How the AAF’s strict “no souvenirs” rule claimed its first victim

Embed from Getty Images A common NFL touchdown celebration is to heave the football into the stands, particularly on a score late in the game. This is not a foul in the NFL, but it is subject to a $6,684 fine due to violating the league's conduct policy, as it poses a safety threat to fans. In the new AAF, however, it is a violation of the playing rules and a 15-yard penalty for a player who throws a football into the stands. In the rules documentation that explains the NFL vs. AAF rule differences, it states: Throwing the football in the

Red Cashion, 2-time Super Bowl referee, dies at age 87

Mason L. "Red" Cashion Jr., 1931-2019 Red Cashion, perhaps one of the most recognizable NFL referees in the 1980s and '90s and who delighted millions with his enthusiastic "First dowwwwn" call, passed away Sunday at the age of 87, according to a report from The Eagle of Bryan, Texas. Cashion worked 25 seasons in the NFL, from 1972-1996 and wore number 43 for most of his career. He worked 19 playoff games on the field in his career -- 10 divisional playoffs, 7 wild card games, and Super Bowls XX and XXX. He received the league's highest officiating honor, the Art McNally Award,

2018 rule changes

NFL adds approved ruling on fumble/safety reviews to casebook for playoffs

The NFL officiating department took the unusual, but not unprecedented, step of adding an approved ruling to the current casebook, effective for the postseason. Small tweaks have been made in the past entering the postseason, which is deemed to be equitable when everyone's record resets to 0-0. Last season, we noted that the replay standards that were heavy-handed in the regular season showed signs of aligning closer to the expected standard in the Wild Card round. This was even more apparent when a catch was upheld in the Super Bowl that might have been incomplete in the regular season. Last season,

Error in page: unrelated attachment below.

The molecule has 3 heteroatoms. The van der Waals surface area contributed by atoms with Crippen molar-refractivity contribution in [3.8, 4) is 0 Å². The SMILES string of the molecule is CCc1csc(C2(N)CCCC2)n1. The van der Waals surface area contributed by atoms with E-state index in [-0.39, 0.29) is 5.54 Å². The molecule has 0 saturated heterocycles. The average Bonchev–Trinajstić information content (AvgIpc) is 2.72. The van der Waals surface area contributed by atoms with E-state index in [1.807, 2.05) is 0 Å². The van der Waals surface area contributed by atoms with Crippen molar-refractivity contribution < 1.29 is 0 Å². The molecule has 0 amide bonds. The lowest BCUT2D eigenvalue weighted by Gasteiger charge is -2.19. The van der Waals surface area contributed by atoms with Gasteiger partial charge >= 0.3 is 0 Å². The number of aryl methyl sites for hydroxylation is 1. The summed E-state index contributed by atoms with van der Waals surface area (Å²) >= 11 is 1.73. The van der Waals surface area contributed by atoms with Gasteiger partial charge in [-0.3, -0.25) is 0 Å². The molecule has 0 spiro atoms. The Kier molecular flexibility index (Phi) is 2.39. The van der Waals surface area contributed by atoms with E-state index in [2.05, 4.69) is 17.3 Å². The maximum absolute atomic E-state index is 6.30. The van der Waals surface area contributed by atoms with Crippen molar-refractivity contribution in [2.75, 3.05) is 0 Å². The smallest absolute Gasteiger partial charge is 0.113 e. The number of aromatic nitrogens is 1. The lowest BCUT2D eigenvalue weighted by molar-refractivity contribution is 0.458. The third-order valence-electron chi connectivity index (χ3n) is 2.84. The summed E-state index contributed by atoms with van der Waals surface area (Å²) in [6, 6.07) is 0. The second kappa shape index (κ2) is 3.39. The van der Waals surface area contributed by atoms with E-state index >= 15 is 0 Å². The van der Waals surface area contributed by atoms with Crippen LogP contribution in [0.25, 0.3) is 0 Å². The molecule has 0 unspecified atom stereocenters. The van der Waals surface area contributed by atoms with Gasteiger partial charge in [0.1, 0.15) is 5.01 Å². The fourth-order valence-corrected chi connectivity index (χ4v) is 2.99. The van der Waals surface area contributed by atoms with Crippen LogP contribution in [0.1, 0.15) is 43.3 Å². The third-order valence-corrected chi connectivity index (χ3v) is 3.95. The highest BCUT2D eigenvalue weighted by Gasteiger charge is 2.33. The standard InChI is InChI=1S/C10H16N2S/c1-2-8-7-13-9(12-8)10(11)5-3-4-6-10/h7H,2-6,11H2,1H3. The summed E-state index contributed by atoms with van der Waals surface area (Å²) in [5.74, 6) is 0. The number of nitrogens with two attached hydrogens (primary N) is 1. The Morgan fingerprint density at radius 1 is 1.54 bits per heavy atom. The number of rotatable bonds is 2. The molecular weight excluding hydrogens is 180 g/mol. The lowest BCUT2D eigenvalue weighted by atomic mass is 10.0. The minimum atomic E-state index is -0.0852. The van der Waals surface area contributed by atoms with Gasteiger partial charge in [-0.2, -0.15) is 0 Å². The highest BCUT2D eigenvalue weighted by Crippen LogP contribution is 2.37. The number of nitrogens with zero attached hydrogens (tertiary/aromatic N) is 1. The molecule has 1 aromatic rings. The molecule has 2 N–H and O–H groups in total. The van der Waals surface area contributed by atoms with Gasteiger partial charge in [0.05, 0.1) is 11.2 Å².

Keeping up with the downs: Referee John Parry uses an old-school method for game administration Officials from pee-wee games to the Super Bowl all use a very simple piece of equipment to keep track of the downs. All officials wear an elastic band around their wrist and a loop attached to the band. The officials move the loop over their finger or fingers to show the down (for instance, according to the photo above, it is second down). Before the elastic band, officials tied two rubber bands together and that acted as a down indicator. Officials had to carry a few spares on the field, because the rubber bands would eventually break due to wear and exposure

Officials used to use a gunshot to signal the end to a quarter or half

It seems strange today, but NFL officials used to fire a starter's pistol to end each quarter. It's a mechanic that dated back to the start of pro football up until the NFL discontinued the practice starting in 1994. When the NFL was in its infancy and up through the 1960s, stadium clocks were not the official time and officials kept time on the field. It used to fall to the back judge to keep time. When the NFL expanded to six-man crews in 1965, the line judge took over timing duties. A member of the chain crew would normally carry